Single-car teams are cheaper - but with half the exposure, which means half the sponsorship. Unless F1's situation improves to the point where TV payouts allow most of a new team's budget to come from TV revenue (think $80 m-$90 m in the current scenario and considerably more under the proposed budget cap), single-car teams are a tool awaiting other tools to be used in combination.
Legally, manufacturers already are (generally) suppliers to the race teams, and invariably there are other quirks involved in every team's financial construction. That's part of the reason the budget cap isn't enforceable. If any loophole exists to get round a ban on manufacturers, it will be used. A good example is Ferrari in sportscars. It has a policy of non-competition with its client racing teams. Try telling that to AF Corse, who not only get very close assistance from the Corse Clienti organisation within Ferrari... ...but sometimes gets interfered with. On one occasion in 2013, it is believed to have received an instruction from Ferrari to split the #51 AF Corse driver crew to maximise their title chances. Nobody at AF Corse, including the team boss was happy about this but they didn't feel like they could argue with this and retain their link, so they controversially broke one of the strongest driver pairings in GTE on command. (And there is half of the tale of why Giancarlo Fisichella technically still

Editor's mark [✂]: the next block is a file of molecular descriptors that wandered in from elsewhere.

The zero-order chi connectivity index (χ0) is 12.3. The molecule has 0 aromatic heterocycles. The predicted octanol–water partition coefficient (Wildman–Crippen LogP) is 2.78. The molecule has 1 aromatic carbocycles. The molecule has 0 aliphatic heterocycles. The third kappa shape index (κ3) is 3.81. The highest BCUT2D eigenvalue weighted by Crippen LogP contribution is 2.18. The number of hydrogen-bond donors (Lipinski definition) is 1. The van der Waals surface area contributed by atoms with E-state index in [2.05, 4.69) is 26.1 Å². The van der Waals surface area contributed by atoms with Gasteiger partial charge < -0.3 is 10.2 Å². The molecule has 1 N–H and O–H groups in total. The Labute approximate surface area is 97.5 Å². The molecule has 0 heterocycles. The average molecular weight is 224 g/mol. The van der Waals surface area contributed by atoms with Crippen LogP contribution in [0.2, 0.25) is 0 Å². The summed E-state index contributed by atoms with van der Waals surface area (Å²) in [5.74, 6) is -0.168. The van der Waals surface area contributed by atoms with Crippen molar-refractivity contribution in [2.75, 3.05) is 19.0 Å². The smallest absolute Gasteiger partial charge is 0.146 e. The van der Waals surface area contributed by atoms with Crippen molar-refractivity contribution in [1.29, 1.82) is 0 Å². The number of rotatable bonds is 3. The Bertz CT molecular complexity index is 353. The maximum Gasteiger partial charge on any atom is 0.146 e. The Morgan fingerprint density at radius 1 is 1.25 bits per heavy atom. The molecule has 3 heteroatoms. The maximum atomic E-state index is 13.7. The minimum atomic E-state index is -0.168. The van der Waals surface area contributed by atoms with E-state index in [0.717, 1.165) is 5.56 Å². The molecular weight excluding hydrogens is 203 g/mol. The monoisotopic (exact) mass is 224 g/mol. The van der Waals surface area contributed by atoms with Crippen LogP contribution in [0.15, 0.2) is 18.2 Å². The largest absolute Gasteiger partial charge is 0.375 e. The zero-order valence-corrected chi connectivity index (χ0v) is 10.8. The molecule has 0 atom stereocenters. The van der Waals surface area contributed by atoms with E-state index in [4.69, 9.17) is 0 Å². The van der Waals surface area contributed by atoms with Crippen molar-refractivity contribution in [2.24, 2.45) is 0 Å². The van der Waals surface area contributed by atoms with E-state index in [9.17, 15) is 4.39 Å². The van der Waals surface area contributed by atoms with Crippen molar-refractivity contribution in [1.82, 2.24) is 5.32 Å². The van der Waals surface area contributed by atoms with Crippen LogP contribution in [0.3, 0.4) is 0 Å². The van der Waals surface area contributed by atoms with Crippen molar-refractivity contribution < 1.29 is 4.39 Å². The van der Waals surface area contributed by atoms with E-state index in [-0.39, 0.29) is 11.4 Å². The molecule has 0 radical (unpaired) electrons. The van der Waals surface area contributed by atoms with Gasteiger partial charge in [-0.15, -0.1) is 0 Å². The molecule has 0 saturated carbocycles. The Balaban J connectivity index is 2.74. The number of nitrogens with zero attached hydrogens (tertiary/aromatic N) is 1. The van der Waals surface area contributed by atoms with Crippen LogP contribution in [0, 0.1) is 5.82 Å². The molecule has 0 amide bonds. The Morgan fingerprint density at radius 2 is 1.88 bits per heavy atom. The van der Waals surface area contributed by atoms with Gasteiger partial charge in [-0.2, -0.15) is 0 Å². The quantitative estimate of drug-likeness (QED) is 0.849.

isn't a world champion). You can take the race team out of the manufacturer, but if the will exists, you can never take the manufacturer out of the race team.
More people in the UK know who the BTCC champion's primary sponsor is than the current F1 champion's primary sponsor. Outside the UK, that wouldn't be the case no matter what BTCC's strategy was (nationality is powerful), but for the same reason, if the F1 champion was ever not British, the sponsor power of F1 in the UK would be even weaker.